Star Wars Squadrons Repair Guide – How to Repair Your Ship

Surviving the universe of Star Wars: Squadrons can be tricky, as you’ll need to manage a lot of features of your spacecraft while dogfighting Imperials or Rebels. This can be pretty overwhelming to those unfamiliar with games that focus solely on flight combat. Two of the key features of any of the eight different ships you have access to are shields and hull integrity. Both of these ultimately determine if you’re going to end up victorious or floating scraps of metal drifting through space.

How Do Shields Work?

(Author’s Note: All Imperial ships but the Support class do not possess shields, so you can skip this part if you fly for the Empire.)

Shields are the first line of defense on any starfighter, as they will deflect laser shots from enemy ships or frigates. You can only take so much damage before your shields deplete, which exposes your hull to direct damage. However, unlike your hull which has to be manually repaired, all starfighter shields will passively regenerate when you’re not taking fire. This allows you to have some form of defense, even if you sustain a lot of damage during a dogfight or from an enemy cruiser.

Additionally, you can divert power to your shields by pressing right on the D-Pad for both Xbox One and PS4. Doing so will fill up your shield gauge with a white overlay indicating the additional defense. This comes at a cost, as both your weapons and mobility will be drastically reduced. Typically, it’s best to divert power to your shields before you start an engagement and not in the middle of it. Diverting power to your shields will make you a sitting duck for any experienced pilot if you’re in a battle. Instead, dip out of combat, gain some distance from the enemy, and then divert power to your shields. This will give you a nice extra layer of defense before charging back in.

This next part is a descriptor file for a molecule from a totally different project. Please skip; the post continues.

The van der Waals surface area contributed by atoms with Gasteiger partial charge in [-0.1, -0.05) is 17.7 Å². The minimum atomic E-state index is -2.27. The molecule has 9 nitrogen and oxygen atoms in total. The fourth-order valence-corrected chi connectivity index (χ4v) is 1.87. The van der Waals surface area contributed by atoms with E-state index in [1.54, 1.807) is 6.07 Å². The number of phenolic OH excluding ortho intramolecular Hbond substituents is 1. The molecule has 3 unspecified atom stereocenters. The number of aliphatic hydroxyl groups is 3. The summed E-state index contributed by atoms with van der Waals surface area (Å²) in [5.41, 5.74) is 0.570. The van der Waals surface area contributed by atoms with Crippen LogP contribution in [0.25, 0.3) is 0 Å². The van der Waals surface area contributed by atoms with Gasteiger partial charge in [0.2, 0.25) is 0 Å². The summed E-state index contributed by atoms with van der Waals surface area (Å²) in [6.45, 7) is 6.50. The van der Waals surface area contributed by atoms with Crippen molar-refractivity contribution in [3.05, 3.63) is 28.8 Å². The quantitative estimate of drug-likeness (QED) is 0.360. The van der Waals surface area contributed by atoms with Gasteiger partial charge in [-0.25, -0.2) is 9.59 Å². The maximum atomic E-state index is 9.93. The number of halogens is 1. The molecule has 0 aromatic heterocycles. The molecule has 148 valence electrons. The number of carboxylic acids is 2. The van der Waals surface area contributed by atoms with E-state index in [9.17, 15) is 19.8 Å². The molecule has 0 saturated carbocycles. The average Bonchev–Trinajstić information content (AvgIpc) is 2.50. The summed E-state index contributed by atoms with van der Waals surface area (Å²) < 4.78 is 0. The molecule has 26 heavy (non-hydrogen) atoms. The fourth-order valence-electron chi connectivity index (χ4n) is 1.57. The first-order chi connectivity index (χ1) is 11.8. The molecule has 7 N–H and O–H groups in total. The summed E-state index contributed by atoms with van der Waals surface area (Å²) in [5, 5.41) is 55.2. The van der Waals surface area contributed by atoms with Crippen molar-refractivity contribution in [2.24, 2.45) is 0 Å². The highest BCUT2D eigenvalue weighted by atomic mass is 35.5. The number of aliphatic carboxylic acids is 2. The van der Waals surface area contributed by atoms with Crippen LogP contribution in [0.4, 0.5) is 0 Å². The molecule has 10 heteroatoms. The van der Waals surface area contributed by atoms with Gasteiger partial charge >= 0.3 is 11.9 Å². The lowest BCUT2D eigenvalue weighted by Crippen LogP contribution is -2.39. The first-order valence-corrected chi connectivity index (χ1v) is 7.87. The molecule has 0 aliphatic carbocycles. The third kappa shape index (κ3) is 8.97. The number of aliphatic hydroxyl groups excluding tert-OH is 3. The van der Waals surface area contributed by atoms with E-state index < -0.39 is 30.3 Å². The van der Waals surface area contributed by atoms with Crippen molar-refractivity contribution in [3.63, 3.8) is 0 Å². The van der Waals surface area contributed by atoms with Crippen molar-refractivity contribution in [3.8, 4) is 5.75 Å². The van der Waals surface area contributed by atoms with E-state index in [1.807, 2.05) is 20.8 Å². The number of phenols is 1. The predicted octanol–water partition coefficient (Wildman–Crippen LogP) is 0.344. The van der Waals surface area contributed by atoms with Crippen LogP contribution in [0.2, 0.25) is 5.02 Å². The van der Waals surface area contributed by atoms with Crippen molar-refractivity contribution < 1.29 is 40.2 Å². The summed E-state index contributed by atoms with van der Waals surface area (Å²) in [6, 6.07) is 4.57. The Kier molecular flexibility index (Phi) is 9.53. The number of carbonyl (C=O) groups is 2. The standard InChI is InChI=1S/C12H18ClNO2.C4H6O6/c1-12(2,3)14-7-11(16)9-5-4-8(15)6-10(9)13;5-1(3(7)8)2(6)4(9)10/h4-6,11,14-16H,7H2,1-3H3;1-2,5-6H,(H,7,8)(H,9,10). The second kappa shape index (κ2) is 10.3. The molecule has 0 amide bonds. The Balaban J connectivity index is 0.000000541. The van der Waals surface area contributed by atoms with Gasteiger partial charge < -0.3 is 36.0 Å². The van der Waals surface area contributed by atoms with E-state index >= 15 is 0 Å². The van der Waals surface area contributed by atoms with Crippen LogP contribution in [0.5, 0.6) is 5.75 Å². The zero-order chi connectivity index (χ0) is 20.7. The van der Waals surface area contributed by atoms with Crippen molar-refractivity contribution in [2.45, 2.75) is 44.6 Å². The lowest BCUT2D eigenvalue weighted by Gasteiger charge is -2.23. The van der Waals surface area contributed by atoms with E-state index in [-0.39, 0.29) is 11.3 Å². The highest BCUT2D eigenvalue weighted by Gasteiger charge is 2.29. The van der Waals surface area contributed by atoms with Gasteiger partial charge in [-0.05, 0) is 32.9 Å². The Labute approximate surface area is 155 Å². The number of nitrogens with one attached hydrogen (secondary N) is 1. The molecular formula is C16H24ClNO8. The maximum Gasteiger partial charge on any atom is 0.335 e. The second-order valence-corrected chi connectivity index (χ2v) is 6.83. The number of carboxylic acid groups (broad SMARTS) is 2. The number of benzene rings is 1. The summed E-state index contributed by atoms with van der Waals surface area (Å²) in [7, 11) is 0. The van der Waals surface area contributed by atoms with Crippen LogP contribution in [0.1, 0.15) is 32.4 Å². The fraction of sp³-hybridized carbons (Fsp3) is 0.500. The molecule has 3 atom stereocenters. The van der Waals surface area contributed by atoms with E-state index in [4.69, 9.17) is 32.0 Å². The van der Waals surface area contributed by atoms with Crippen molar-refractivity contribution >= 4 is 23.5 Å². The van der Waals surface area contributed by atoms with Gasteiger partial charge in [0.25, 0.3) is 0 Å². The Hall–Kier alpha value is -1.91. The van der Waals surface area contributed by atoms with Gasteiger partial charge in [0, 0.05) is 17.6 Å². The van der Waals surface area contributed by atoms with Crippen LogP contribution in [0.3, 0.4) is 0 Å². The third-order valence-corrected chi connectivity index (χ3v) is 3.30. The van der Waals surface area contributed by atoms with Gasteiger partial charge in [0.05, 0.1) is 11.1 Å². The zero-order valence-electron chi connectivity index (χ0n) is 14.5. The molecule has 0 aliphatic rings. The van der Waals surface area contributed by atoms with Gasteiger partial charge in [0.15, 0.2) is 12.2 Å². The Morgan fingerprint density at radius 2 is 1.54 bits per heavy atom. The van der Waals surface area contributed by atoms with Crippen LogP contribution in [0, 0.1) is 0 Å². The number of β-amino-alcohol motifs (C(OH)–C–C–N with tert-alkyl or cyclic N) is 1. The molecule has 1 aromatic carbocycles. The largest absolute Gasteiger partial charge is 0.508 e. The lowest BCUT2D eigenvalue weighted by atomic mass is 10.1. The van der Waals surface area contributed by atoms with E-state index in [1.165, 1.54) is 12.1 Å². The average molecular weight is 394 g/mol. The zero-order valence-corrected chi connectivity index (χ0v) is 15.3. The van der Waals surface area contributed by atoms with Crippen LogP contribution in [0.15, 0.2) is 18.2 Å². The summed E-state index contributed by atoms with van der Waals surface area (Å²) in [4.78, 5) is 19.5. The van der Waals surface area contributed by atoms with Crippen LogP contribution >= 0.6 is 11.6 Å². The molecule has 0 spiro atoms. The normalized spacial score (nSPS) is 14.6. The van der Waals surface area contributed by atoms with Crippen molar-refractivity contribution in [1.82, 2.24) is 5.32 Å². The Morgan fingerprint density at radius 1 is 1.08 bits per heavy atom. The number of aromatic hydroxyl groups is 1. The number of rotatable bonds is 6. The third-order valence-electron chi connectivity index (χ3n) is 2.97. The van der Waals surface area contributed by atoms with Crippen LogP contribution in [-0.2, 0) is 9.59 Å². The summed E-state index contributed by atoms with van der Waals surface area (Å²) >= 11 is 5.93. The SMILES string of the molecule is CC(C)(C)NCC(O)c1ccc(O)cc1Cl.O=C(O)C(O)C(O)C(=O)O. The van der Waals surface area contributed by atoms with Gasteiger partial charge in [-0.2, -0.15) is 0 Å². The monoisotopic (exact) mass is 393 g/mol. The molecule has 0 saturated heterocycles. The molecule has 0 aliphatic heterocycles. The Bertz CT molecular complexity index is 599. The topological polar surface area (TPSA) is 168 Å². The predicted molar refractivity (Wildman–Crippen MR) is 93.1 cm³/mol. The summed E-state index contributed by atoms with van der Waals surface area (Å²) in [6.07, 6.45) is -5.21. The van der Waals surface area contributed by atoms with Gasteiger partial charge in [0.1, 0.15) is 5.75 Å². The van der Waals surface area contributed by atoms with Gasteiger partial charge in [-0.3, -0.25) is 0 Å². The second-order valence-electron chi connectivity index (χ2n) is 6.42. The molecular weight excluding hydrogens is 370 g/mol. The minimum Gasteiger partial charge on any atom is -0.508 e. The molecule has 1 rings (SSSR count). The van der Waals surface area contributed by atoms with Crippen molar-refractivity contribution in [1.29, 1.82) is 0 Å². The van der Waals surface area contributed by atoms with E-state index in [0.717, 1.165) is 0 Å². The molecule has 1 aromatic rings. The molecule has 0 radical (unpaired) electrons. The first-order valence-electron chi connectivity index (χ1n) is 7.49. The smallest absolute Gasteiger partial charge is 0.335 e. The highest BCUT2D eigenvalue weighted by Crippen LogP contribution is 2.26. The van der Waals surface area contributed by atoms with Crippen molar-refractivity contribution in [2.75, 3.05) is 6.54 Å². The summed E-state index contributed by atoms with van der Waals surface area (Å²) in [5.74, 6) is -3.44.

You can also determine which direction your shields will be most potent. This is done by holding X (Xbox One) / Square (PS4) and then moving the Right Stick either up, down, or centering it. Doing do will divert all your shield strength to that direction. This is terrific if you are going to bomb a Capital Ship or can’t shake someone on your tail!

You can see your shield gauge in the photo above. The console on the left is where you can see where your power is diverted while the top left circular screen displays your shields and hull. Remember, the placement of these will slightly change depending on what ship or faction you’re using!

How to Repair Your Ship

There are three main ways to repair your ship, one of which is locked to the campaign. The first is to use a Repair Droid (Rebel Alliance) or Repair System (Empire). Both of these are initially equipped and mapped to the left bumper. You can change this by going into the Edit Loadout menu when you are customizing your ship if you’d like it swapped to the right shoulder button. Once you use this ability, your ship’s hull will begin to repair and fix itself. Be careful, as this isn’t a burst of healing, so an enemy pilot can easily blast you out of the sky while you’re fixing your ship. Similar to shields you’ll want to do this out of combat to maximize how much you recover.  Every auto repair ability has a cooldown which you can see on your ship’s console.

Not every ship is created equal, as the Bomber and Support class starfighters do not possess an auto-repair function. This is due to Bombers possessing a higher base hull stat and the Support ships boasting a Supply Droid that will repair any friendly ship that flies through it. If you’re planning to use a Bomber, then good shield management is key. While your defenses are stronger up front, you’re still vulnerable to sustained fire. Remember, you can also repair your ship by just flying back to the flagship. This won’t always be an option, but it’s something to keep in mind if you’re heavily damaged.

Finally, the last way to repair your ship is tied solely to the campaign. You can call in a Resupply by pressing Y (Xbox One) / Triangle (PS4), which summons a floating green ring you can fly into. Doing so will automatically heal your ship for some of its damage and restocking you on missiles. This also has a cooldown, but make sure to utilize this either between battles or enemy waves.

Good hull/shield management is a pillar of Star Wars: Squadrons, so get used to managing them both in solo and multiplayer.


Collin MacGregor

Collin MacGregor is the Guide Staff Writer at Fanbyte. He's also the person who willingly plays the support class (you're welcome) and continues to hold out for an Ape Escape remake.

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